The Hunger Games: Catching Fire Review
There’s something to be said for cinema that holds a mirror up to the very society we live in. For instance; the fact that we’re finding real substance here, in a franchise that one would think based on its source material and teen appeal, would offer little more than some Twilight-esque angsty drama. But, rather surprisingly, this second installment in the Hunger Games franchise based on the books by author Suzanne Collins is a massive leap in the right direction for the teen drama genre. No laughable dialogue or shimmering vampire’s to be found here, we’re talkin’ about a revolution!
The film picks up one year after the events of the first film on the eve of the 75th annual Hunger Games. Having been the victor in the previous Hunger Games, a Battle Royal style kill-to-live style reality show staged by the cruel, authoritarian government in “the Capitol” to instill fear and maintain control over the populace, Katniss Everdeen (Jennifer Lawrence) is now somewhat of a symbol of hope to those kept down by their oppressive government, and a media darling to those in the Capitol. While on a media tour on which Katniss and co-victor Peeta Mellark (Josh Hutcherson) are forced to sing the praises of The Capitol and the games, they learn that they will once again be forced to partake, but this time it’s a whole new ball game as all those chosen are former victors of Hunger Games past competing to survive the Quarter Quell, an event that takes place every twenty five years.
The film is long but fast paced and not a second of screen time is wasted. With a much darker plot this time around, not only do we really get to understand the problems in their society, we can also see that the same problems lay just below the surface in our own society, just hidden away far better so as to keep the masses placid and clueless.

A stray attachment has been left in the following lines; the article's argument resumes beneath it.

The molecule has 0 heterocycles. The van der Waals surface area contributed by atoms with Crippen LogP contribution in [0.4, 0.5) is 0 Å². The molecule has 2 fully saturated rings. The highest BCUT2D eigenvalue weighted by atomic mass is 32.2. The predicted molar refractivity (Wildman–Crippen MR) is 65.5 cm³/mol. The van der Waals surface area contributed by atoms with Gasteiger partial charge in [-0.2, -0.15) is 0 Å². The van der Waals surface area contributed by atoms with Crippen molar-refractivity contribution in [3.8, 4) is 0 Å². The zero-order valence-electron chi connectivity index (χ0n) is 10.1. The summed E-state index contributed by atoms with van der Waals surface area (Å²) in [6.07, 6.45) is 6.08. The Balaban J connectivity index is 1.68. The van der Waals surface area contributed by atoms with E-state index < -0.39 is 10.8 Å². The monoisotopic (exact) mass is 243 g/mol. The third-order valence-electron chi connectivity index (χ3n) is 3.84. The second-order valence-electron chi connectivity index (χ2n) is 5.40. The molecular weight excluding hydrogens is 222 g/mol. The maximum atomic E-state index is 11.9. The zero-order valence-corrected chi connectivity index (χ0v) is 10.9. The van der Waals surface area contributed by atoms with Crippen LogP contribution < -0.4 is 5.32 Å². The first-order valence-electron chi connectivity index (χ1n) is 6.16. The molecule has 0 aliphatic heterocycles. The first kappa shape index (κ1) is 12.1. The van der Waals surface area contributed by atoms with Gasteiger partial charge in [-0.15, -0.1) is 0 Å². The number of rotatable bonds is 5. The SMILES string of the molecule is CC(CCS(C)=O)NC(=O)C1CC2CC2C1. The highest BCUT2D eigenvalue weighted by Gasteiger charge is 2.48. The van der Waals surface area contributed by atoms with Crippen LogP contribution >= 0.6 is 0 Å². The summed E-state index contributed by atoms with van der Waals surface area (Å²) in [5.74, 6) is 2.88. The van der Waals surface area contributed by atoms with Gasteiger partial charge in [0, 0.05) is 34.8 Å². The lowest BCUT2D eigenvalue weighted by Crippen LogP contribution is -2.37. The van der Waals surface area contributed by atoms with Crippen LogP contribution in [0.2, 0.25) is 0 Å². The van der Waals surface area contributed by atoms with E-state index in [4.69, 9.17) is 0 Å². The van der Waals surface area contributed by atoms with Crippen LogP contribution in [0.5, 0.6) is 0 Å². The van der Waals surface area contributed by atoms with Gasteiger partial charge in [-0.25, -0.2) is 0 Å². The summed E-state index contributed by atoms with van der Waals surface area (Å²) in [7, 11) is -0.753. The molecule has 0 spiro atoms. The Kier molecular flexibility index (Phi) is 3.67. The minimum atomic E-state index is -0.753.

The performances are brilliant too, Jennifer Lawrence has grown into the character of Katniss, adding a whole lot of depth to the reluctant revolutionary that we just didn’t see the first time around. Capitol native Effie Trinket (Elizabeth Banks) actually has more than a little dimension to her this time around too. When we first met her you couldn’t really say she was much more than a couture clown, but now we see she’s really grown to love Katniss and Peeta, it’s almost a motherly bond but overall you feel she is deeply sympathetic. Josh Hutcheron’s portrayal of Peeta remains passable, but Liam Hemsworth as Gale just seems to be little more than something pretty to look at. By far the most interesting new addition to the cast is the mysterious Plutarch Heavensbee played by the always amazing Phillip Seymour Hoffman. Heavensbee is the new head game maker for the nefarious President Snow (Donald Sutherland), and for those who, like myself, have not read the books, he’s someone to keep your eye on.
Overall the film is a solid, brutal and relentlessly engaging story and as someone who can’t call themselves a fan of the books and wasn’t crazy about the first installment, this time around we’re in much, much deeper waters, and there’s more than meets the eye here if you’re able to read between the lines. To my surprise, I left knowing that I will definitely be coming back for The Hunger Games: Mockingjay Parts 1 and 2.
The Hunger Games: Mockingjay Part 1 is in cinemas November 21, 2014
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